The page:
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Dean Biron

Dean Biron

Dean Biron teaches in the School of Justice, Queensland University of Technology and the School of Criminology and Criminal Justice, Griffith University. Hewas co-winner of the 2011 Calibre Essay Prize.

Dean Biron reviews ‘Shots’ by Don Walker

March 2009, no. 309 01 March 2009
Shots, so the media release claims, is written in ‘mesmerising prose.’ Yeah, right! This is the life story of a rock musician they are talking about. I can recall attempting to read one such memoir, a well-meaning present from a friend who might have known better. It was by Ray Manzarek, of The Doors; it was called Light My Fire (1999) and it was completely and utterly awful. Manzarek’s orga ... (read more)

Dean Biron reviews 'Together Alone: The story of the Finn Brothers' by Jeff Apter

June 2010, issue no. 322 01 June 2010
A discussion of the outstanding albums of the 1980s might begin with the Shanachie label’s Mbaqanga compilation The Indestructible Beat of Soweto, 4AD’s Le Mystère des Voix Bulgares by the Bulgarian State Radio and Television Female Choir, and American Clavé’s Tango: Zero Hour by Astor Piazzolla (all 1986), three signal moments in the packaging of global music for Western sensibilities. On ... (read more)

Dean Biron reviews 'The True Story of Butterfish' by Nick Earls

July-August 2009, no. 313 01 July 2009
Though born and bred in Brisbane, I had never read anything written by Nick Earls prior to this assignment. The closest I had come was a book reading over a decade ago when Earls amused the audience with excerpts from his Bachelor Kisses (1998), before the late Grant McLennan beguiled them with an acoustic rendering of The Go-Betweens song of the same name. The Go-Betweens connection remains palpa ... (read more)

Dean Biron reviews 'The SBS Story: The challenge of cultural diversity' by Ien Ang, Gay Hawkins and Lamia Dabboussy

February 2009, no. 308 01 February 2009
Movie Of The Week. The MacNeil–Lehrer Newshour. Helen Vatsikopoulos. Andrea Stretton. Tales From a Suitcase. Pria Viswalingam. Italian Serie A Football. Annette Sun Wah. These are just a few examples of SBS programs and personalities that helped me – and no doubt many others – negotiate the fetid swamp that was Australian television in the 1980s and 1990s. Today, the swamp is a lot bigger an ... (read more)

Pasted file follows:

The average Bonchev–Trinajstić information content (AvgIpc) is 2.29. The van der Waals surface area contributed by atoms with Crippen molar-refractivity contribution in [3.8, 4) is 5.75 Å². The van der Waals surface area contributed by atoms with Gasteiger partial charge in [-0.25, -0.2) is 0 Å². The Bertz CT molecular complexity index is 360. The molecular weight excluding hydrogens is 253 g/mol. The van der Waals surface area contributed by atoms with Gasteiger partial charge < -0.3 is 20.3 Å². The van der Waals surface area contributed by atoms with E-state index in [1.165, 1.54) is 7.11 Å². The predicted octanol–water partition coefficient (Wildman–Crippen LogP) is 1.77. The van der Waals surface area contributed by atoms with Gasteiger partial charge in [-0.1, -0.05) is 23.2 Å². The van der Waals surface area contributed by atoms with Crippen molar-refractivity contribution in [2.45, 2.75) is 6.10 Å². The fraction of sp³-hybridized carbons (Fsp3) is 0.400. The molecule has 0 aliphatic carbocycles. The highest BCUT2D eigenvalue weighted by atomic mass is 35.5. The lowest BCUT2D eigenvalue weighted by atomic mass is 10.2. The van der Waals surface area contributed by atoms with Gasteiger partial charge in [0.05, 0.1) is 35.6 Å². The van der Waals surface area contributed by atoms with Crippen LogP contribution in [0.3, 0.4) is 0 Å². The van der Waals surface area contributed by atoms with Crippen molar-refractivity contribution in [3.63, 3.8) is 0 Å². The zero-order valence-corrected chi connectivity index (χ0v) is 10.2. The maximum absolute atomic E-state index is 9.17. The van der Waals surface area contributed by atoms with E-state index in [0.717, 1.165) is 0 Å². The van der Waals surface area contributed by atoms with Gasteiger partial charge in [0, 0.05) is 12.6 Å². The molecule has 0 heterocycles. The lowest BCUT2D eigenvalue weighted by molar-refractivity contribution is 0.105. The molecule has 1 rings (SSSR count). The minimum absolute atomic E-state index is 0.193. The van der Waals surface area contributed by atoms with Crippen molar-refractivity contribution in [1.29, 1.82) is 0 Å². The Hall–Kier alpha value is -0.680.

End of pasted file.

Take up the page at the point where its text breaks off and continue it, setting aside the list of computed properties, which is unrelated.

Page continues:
Dean Biron reviews 'The Age of Consent: Young people, sexual abuse and agency' edited by Kate Gleeson and Catharine Lumby

September 2019, no. 414 16 August 2019
Much talk around the abuse of children centres on the desire (or demand) for justice. Unfortunately, justice is not easy to attain. To begin with, it tends to require a justice system. This introduces all manner of creaking bureaucracy and complicated, sometimes outmoded laws. Justice outcomes are also hugely influenced by race, gender, and inequality. Nor does it help when our political leaders l ... (read more)

Dean Biron reviews 'The Van Apfel Girls are Gone' by Felicity McLean

June–July 2019, no. 412 23 May 2019
From the ill-fated explorations of Leichhardt and Burke and Wills through to the Beaumont children, Azaria Chamberlain, and the backpacker murders in New South Wales, the history of Australia is peppered with tales and images of people going missing. And, as the First Peoples might well have been able to warn us, few of those stories turn out well. Felicity McLean’s first novel situates this fa ... (read more)

Dean Biron reviews 'Old Scores' by David Whish-Wilson

January–February 2017, no. 388 20 December 2016
For the most part, the burgeoning 1980s nostalgia industry in Australia tends to overlook the fact that back then the states seemed to be engaged in a kind of Sheffield Shield of venality, competing to see which would prevail as the most politically debauched. One might have thought of the Queensland of Joh Bjelke-Petersen and Terry Lewis and the New South Wales of Abe Saffron and Roger Rogerson a ... (read more)

Dean Biron reviews 'Black Teeth' by Zane Lovitt

August 2016, no. 383 25 July 2016
Like James M. Cain's 1943 novella Double Indemnity – better known from Billy Wilder's influential film version of the following year – Black Teeth begins with a dubious-sounding insurance deal. The prologue also features a thickly overgrown Melbourne garden, which provides a better metaphor for the tangled, sometimes stifling narrative that follows. ... (read more)

Dean Biron reviews 'One' by Patrick Holland

June–July 2016, no. 382 23 May 2016
The work of Brisbane-based author Patrick Holland is reputedly influenced by Estonian composer Arvo Pärt, whose Tabula Rasa cemented his standing as one of the so-called 'holy minimalists' of late-twentieth century music. Reading Holland's new novel, One – based on the hunt for the Kenniff brothers, bushrangers operating in Western Queensland circa 1902 – the influence of Pärt's sparse, bell ... (read more)
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